If that amounts to most of what is good about this film, why does it not save the movie from its failure? Everything about Neo’s new state of life is interwoven into The Analyst. Gone is the iron fist of The Architect, replaced by a diffuse control. Alienation is a feature of both iterations of the Matrix, but here its source in everyday life is obscured by the trappings of an upper middle class, suburban existence. And that postmodern obscuring makes the systems of nonetheless real domination harder to locate than would a Matrix located in the world of Fordist capitalism or an earlier society defined by the brutal scarcities now relegated to the (admittedly growing) margins and to the global peripheries.


This comes close to addressing the criticism of the first film levelled by Jean Baudrillard—an influence on the Wachowskis. Namely, when he argued that, ‘The Matrix is surely the kind of film about the matrix that the matrix would have been able to produce.’ Which is to say that the boundaries between the real and the matrix are what is at stake, and clarifying these boundaries misses the extent to which the virtual has eroded the real and therefore does the task of maintaining the ‘desert of the real’. That is to quote the Baudrillardian line used by the character Morpheus.


I am not much impressed by Baudrillard’s theories (a topic for another time), but speaking in the terms of the Spectacle pioneered by Marxist theorist Guy Debord, his notion of the totality of illusions produced by capitalist mass media, we find a good lens to read the franchise. There is something to be said for a more sophisticated critique of the capitalist spectacle than that supplied by The Matrix. Arguably, the second two movies start to do this by making the ‘real’ of Zion itself apart of the system of control engineered by the Machines. The problem with that solution, and the problem with this new movie, is that for all it engages with the creep of the spectacle and the impossibility of being outside of it, neither has much to say about emancipation for stories about rebellion.


This can most clearly be seen in how The Matrix Resurrections handles the unavoidable subject of nostalgia as the very subject-matter of spectacle in today’s world. A world in which capital has exhausted most creativity to a point of endless sequels, prequals, reboots, cinematic universes, meta-references, memes, and collages. The film at least manages to avoid the pitfall of ignoring nostalgia as a part of the very substance of itself as a work of art. But beyond that low bar, beyond a futile pointing to the nostalgia that contextualises it, and is now the kernel of itself, there is little else to be said.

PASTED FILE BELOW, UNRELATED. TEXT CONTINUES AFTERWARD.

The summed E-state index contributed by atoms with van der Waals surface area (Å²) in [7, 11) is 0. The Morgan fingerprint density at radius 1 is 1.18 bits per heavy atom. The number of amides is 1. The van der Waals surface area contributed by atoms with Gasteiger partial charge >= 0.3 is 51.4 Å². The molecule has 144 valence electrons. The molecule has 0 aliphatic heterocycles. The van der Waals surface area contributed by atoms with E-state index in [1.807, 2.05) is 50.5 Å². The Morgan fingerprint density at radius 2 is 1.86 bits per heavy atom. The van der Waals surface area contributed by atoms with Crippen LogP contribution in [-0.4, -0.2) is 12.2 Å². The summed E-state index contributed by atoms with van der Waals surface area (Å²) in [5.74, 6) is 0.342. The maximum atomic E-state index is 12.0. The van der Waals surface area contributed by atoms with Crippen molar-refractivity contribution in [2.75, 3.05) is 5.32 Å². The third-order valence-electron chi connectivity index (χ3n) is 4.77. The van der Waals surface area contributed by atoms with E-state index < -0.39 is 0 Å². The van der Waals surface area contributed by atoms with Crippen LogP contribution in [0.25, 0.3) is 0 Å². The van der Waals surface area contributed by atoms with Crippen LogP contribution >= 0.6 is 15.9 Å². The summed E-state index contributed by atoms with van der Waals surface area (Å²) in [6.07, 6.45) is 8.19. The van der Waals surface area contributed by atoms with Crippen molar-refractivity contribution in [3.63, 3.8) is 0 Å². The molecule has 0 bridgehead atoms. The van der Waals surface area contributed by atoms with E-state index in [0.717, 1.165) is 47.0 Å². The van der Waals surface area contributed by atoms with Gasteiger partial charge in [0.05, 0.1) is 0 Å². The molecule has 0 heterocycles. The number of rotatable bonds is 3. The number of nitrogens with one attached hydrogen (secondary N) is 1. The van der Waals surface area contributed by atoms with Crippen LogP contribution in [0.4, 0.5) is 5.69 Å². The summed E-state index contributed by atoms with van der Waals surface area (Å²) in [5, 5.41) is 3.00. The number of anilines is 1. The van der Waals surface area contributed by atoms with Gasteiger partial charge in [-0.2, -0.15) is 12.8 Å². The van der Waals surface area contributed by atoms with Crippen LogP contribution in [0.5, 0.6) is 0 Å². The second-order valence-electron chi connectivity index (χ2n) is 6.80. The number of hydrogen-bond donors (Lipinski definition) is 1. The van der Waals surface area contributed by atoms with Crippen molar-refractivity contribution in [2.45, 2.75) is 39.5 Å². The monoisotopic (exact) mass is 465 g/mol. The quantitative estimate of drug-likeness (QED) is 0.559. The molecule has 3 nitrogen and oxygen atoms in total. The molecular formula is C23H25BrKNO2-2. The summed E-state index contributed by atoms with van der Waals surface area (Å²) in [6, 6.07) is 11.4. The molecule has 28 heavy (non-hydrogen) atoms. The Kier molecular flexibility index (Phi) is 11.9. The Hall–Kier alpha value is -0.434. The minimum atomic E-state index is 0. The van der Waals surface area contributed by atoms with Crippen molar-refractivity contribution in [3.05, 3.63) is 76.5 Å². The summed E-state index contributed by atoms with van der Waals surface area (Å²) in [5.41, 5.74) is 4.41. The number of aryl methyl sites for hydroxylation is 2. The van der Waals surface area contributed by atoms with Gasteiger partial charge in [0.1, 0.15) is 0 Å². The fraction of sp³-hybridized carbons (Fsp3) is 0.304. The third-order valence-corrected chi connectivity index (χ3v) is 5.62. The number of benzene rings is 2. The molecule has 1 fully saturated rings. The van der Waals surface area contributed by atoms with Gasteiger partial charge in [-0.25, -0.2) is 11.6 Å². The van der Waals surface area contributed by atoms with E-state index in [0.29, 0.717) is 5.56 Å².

In this Matrix Neo is a game designer and the three previous films are reconceived as games. He is called upon by his good buddy boss to make a new one, against his wishes since he believes these stories caused a psychotic break that had him ‘imagine’ he was the protagonist of his own ‘fantasy’. In one of the best sequences of the film we are treated to a montage in which ideas for the game are thrown around, and this engages directly with the fandoms Matrix discourse. We hear of the trans allegory reading, of the possibilities of reboots, of the centrality of spectacle violence. But self-awareness is not critique.


Bringing back The Merovingian, possibly the worst character in the franchise, but as a more obviously farcical joke, most risibly demonstrates the failure of this film to critique even itself, never mind society broadly. So many characters in this film are throwaway, including the plucky rebel ship leader Bugs and her team that include a new programme version of Morpheus who combines aspects of Agent Smith and the original Morpheus. Even the new Agent Smith, who is at least amusing, feels more like a plot contrivance than a character with his own developed arc. For such a long movie, it is rare for anyone other than Neo or Trinity to be given a second of emotional weight. Trinity is not given a lot.


In an offhand comment form 2015 Lilly Wachowski described the notion of a new sequel to The Matrix as ‘repellent.’ She has claimed her lack of involvement has much to do with going through the process of gender transitioning, which makes sense, but honestly, I there is something also to her earlier judgement in light of the film that we have received. It was written by Lana Wachowski, Aleksandar Hemon, and David Mitchell. I know little about Hemon, but Mitchell’s involvement interested me. As well as liking a lot of his fiction, I greatly enjoyed Cloud Atlas (as a book and as a Wachowski film adaptation) and felt its sweeping, gnostic-mystic themes and focus on human redemption had many echoes in The Matrix. Sadly, whatever the authorial input, it was insufficient.


The film’s ending attempts at humour, but achieves only a glib undercutting of any of the atmosphere it otherwise sustained. In particular it takes the internal knowingness of the writers precisely nowhere and feels in its framing much like a Marvel Cinematic Universe sequel setup. (At this point I sincerely hope we are spared a further three hour outing.) That means the pessimism implied by an unending story, a sequence of events without resolutions and therefore meaningful change, is fully embraced.


What is left is Neo and Trinity, older, seizing a more limited freedom than they previously sought, to merely play about in the worlds of illusion created by an alien system, perhaps tinkering with it to free some of the select. (In this sense it aptly shows the problem with taking Gnosticism and all its elitism, insofar as such a thing is historically meaningful, as a liberatory spirituality.) This is finally (I hope, at least) a world where radical possibilities do not exist, and in that sense one where The Analyst earns his charismatic smugness as the ideological victor. A victory that makes even him, the one great idea of the film, finally as hollow as the illusions he spins.